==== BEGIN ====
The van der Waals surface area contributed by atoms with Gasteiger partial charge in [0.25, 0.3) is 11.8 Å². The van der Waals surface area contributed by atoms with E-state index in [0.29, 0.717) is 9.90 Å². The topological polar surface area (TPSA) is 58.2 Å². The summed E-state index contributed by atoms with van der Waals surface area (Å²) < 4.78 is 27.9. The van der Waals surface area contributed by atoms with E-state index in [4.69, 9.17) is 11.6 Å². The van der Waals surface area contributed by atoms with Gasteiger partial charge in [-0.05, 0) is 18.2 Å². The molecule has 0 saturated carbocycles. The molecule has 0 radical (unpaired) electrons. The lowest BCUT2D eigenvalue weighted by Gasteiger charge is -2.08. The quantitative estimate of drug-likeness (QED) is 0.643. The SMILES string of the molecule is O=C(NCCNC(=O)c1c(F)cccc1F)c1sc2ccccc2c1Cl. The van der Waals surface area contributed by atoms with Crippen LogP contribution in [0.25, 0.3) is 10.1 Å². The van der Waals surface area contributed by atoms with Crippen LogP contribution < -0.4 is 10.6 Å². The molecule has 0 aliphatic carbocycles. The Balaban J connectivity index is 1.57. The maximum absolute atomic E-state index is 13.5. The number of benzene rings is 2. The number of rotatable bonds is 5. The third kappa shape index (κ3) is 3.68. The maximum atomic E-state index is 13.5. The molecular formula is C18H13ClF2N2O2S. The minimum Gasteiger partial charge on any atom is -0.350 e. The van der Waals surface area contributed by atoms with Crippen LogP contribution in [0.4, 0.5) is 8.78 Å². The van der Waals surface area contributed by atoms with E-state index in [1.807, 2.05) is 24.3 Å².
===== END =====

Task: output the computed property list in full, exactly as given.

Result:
The van der Waals surface area contributed by atoms with Gasteiger partial charge in [0.25, 0.3) is 11.8 Å². The van der Waals surface area contributed by atoms with E-state index in [0.29, 0.717) is 9.90 Å². The topological polar surface area (TPSA) is 58.2 Å². The summed E-state index contributed by atoms with van der Waals surface area (Å²) < 4.78 is 27.9. The van der Waals surface area contributed by atoms with E-state index in [4.69, 9.17) is 11.6 Å². The van der Waals surface area contributed by atoms with Gasteiger partial charge in [-0.05, 0) is 18.2 Å². The molecule has 0 saturated carbocycles. The molecule has 0 radical (unpaired) electrons. The lowest BCUT2D eigenvalue weighted by Gasteiger charge is -2.08. The quantitative estimate of drug-likeness (QED) is 0.643. The SMILES string of the molecule is O=C(NCCNC(=O)c1c(F)cccc1F)c1sc2ccccc2c1Cl. The van der Waals surface area contributed by atoms with Crippen LogP contribution in [0.25, 0.3) is 10.1 Å². The van der Waals surface area contributed by atoms with Crippen LogP contribution < -0.4 is 10.6 Å². The molecule has 0 aliphatic carbocycles. The Balaban J connectivity index is 1.57. The maximum absolute atomic E-state index is 13.5. The number of benzene rings is 2. The number of rotatable bonds is 5. The third kappa shape index (κ3) is 3.68. The maximum atomic E-state index is 13.5. The molecular formula is C18H13ClF2N2O2S. The minimum Gasteiger partial charge on any atom is -0.350 e. The van der Waals surface area contributed by atoms with Crippen LogP contribution in [0.4, 0.5) is 8.78 Å². The van der Waals surface area contributed by atoms with E-state index in [1.807, 2.05) is 24.3 Å².